Factory Records Communications 1978-1992
Factory Records Communications 1978-1992

Factory Records Communications 1978-1992

3/5 stars
From the recorded travails of Ian Curtis to the indelible sense of fun that the 'Madchester' movement ushered in, Darren Carle reappraises the Factory vaults
Album review by Darren Carle.
Published 16 January 2009

In 1991, Factory Records released Palatine, a four CD potted chronology of its recorded output up to that point. One year later, the legendary Mancunian label was bankrupt amid a growing recession and spiralling recording costs for the likes of New Order and The Happy Mondays. Seventeen years later, this slightly-more comprehensive box-set covers similar territory, spread again over four sides of shiny polycarbonate plastic.

Unsurprisingly, disc one is somewhat dominated by Joy Division, an early recruit to the Factory club nights in Manchester that pre-empted the label itself. There’s nothing here that even casual listeners won’t already be familiar with; She’s Lost Control, Transmission and ending with Love Will Tear Us Apart. A brief career to the point that New Order emerge phoenix-like before the close of play with Ceremony, a previously unreleased track from the Joy Division archives.

Video: Joy Division - Transmission

Factory stalwarts A Certain Ratio also punch in a few classics, particularly All Night Party, whilst the ridiculously named Crispy Ambulance offer a solitary Cure-meets-Gang Of Four cut in the shape of Deaf. As such, the cold, austere and eerie production with which Factory stylistically aligned itself, mainly thanks to producer Martin Hannett, pervades much of the disc.

There’s some diversity though. The short-lived Distractions proved that sharing a stage with Magazine and The Buzzcocks was not a guaranteed meal-ticket, but their soul Factory output, Time Goes By So Slow is worth a spin. The original cut of Electricity by OMD is an unexpected joy too. Though the band only stayed for one single, the influence of Peter Saville, who designed much of Factory’s record sleeves, remained with the band throughout their early career.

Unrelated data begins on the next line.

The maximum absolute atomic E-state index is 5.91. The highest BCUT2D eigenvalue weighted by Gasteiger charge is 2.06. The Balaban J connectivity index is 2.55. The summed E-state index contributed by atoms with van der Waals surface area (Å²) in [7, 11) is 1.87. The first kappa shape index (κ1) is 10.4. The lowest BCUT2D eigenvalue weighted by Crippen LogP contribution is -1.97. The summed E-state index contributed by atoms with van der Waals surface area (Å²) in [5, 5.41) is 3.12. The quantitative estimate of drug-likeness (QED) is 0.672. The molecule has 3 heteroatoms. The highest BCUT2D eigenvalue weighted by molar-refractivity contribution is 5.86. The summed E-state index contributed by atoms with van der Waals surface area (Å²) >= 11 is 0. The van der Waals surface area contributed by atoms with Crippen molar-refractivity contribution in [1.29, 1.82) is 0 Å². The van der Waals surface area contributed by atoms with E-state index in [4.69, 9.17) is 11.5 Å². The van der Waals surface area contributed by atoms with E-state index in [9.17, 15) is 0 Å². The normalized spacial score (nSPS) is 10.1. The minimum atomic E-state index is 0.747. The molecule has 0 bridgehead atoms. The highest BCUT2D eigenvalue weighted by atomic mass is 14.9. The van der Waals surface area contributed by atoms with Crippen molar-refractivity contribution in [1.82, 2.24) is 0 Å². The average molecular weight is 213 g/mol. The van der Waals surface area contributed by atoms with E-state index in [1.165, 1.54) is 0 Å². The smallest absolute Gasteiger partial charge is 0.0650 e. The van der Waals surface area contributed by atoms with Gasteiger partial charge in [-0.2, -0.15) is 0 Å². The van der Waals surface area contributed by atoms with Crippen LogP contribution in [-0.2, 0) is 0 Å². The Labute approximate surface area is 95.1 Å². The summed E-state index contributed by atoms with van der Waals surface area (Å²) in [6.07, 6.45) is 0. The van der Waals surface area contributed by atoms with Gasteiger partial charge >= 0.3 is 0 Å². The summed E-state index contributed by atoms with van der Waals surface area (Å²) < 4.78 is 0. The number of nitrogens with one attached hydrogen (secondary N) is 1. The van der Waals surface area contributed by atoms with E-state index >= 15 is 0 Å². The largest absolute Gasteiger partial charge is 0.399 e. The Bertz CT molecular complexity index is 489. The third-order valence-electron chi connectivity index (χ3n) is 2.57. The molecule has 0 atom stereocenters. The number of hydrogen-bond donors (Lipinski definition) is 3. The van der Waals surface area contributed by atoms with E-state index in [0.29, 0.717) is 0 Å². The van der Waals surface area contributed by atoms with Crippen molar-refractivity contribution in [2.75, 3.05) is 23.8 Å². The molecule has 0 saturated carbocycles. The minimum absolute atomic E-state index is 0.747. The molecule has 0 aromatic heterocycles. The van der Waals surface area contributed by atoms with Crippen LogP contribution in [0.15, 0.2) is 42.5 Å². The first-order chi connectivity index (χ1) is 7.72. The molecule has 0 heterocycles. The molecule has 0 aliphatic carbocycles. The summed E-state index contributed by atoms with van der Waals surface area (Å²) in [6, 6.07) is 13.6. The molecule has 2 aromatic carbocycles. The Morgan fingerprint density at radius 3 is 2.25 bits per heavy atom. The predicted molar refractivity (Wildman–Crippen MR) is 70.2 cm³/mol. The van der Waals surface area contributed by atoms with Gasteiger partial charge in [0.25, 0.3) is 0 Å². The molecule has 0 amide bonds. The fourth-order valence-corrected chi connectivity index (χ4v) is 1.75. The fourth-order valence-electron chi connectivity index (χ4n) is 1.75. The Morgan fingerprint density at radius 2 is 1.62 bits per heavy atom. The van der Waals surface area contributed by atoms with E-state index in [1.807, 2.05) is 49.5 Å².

If disc one was a timid ‘how do’ from New Order, then disc two sees the revived proto-dance troupe crashing the party. Everything’s Gone Green, originally released as a single only, and credited with kick-starting the band’s computer-dance frippery, is a blistering opener, whilst, later, Temptation and the ubiquitous Blue Monday almost steal the show. Rarer cuts of mention come from Tunnelvision, a teenage quartet from Blackpool in obvious thrall to Joy Division and some New York-flavoured dance courtesy of 52nd Street, experimenting with the same cutting-edge synthesizers as a certain Bernard Sumner.

Video: New Order - Everything's Gone Green

Perhaps the biggest note of disc three, culled between 1983 and 1987, is the arrival midway of The Happy Mondays, who, with others, ushered in ‘Madchester’ along with the revival of The Hacienda, a fledgling club owned by Factory that would go on to became a cultural hub for acid house and rave. A short-lived fling with James sees their brilliant Hymn From A Village also included. Obscurer highlights include Section 25, sounding like a draft version of Ladytron with Looking from a Hilltop. Forgettable moments come courtesy of Marcel King with the out-of-place Reach For Love and a rather painful A Certain Ratio instrumental.

Between New Order, their offshoot Electronic and The Happy Mondays, nine of fifteen tracks are taken care of on disc four. The sublime Think About The Future, the seminal Step On, the joyous Getting Away With It, heck even New Order’s football anthem World In Motion sounds pretty good. Filling in the gaps nicely are baggy also-rans Northside, despite their rather cack-handed drug-references and Simple Minds chorus-pilfering.

Video: The Happy Mondays - Step On

Of the big names, there’s nothing much new to hear, though you can’t fault the quality. Disc one (the most interesting) and disc four (the most fun) capture snap-shots of Factory at the height of their powers, riding a crest of very different cultural waves. But the smaller acts are clearly rubbing off of their heavy-weight label mates, and as such there are plenty of nuggets to unearth.